Your neck is aching, you’ve got a knot between your shoulder blades, and your upper back feels tight: Sound familiar? If so, the likely culprits are your trapezius muscles (“traps”)—broad, triangular muscles at the back of your neck that extend over your upper shoulders and down to your mid-back.
Any time your shoulders and head are pulled forward, it puts stress on the muscles of the middle and upper back. Many activities—sitting at a computer, preparing food, using a cell phone or tablet, reading, sewing—can put you in a position in which your shoulders, head, and neck are bent forward.
Here are some strategies that can help prevent or relieve upper back pain.
Use Proper Posture
Sit up straight—imagine that you are a puppet being pulled up on strings. If you slouch constantly, it means you’re losing the ability to stabilize your shoulders, which roll forward, pulling your traps with them and causing tension and pain.
Also, check your posture while you’re traveling. When you travel on a plane, bus, or train, keep your seat in the fully upright position and sit as tall as possible. If you’re driving a car, don’t recline the seat back; that forces your head forward and puts additional stress on your upper traps.
Take Frequent Breaks
If you feel yourself starting to slouch, get up and take a short break. Gently move your head from side to side, pull your shoulders up and back, and walk around for a few minutes. Taking a break every hour is a good preventive strategy. If you can’t get up and walk around, stop what you’re doing, sit up straight, and gently lift your chest up, allowing your shoulders to roll back and down. Take several deep breaths and try to maintain this posture when you return to your task.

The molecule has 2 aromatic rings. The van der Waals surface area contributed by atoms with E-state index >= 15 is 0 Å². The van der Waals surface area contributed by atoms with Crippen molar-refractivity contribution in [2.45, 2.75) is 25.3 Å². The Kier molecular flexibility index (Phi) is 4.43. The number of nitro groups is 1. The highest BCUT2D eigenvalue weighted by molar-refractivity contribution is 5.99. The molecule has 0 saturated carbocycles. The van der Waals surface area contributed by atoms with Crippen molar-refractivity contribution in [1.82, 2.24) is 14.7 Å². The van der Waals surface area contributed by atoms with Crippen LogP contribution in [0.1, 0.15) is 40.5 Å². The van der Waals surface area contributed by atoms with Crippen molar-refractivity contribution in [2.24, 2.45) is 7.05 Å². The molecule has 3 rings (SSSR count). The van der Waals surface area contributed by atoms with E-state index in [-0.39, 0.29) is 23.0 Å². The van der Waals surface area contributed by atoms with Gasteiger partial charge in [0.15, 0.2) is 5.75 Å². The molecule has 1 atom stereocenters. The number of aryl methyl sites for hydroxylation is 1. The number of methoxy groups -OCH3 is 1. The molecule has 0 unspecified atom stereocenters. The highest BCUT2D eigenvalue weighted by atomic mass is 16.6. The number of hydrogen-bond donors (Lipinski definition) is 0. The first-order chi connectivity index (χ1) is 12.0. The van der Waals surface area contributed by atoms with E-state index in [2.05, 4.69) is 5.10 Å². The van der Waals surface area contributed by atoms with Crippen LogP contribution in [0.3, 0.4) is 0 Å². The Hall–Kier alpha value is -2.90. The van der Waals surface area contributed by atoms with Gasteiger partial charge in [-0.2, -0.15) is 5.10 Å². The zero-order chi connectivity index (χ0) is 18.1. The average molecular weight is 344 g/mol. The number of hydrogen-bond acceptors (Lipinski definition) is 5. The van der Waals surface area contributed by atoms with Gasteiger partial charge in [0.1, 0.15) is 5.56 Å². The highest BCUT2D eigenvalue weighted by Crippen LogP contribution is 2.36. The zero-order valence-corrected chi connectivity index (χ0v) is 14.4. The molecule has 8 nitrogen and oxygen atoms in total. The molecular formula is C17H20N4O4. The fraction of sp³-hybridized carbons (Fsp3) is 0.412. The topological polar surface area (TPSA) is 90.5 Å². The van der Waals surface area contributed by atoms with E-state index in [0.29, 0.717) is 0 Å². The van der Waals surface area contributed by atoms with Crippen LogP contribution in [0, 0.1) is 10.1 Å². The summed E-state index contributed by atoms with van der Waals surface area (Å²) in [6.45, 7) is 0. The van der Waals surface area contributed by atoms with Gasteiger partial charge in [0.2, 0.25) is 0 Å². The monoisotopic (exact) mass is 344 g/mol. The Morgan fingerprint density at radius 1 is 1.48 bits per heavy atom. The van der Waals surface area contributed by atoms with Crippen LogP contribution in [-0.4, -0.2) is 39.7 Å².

If you don’t exercise, your posture and pain are likely to worsen. Eventually, you may find you have difficulty carrying things or reaching overhead because your upper back muscles have become weak and tight. Start with the exercises shown below in Moves of the Month. Also try walking across a room with a book on your head at least once a day. In addition to improving balance and posture, this exercise lengthens your spine as you push up against gravity. Or, sit with a book on your head to see what it feels like, and then try to duplicate that position every time you’re sitting or standing.
Finally, if you have chronic, recurring neck and/or shoulder pain, or if you experience numbness or tingling in your arms or hands, report it to your doctor; he or she can conduct an evaluation, order tests if they’re needed to identify the cause, and determine if medical treatment may be appropriate.
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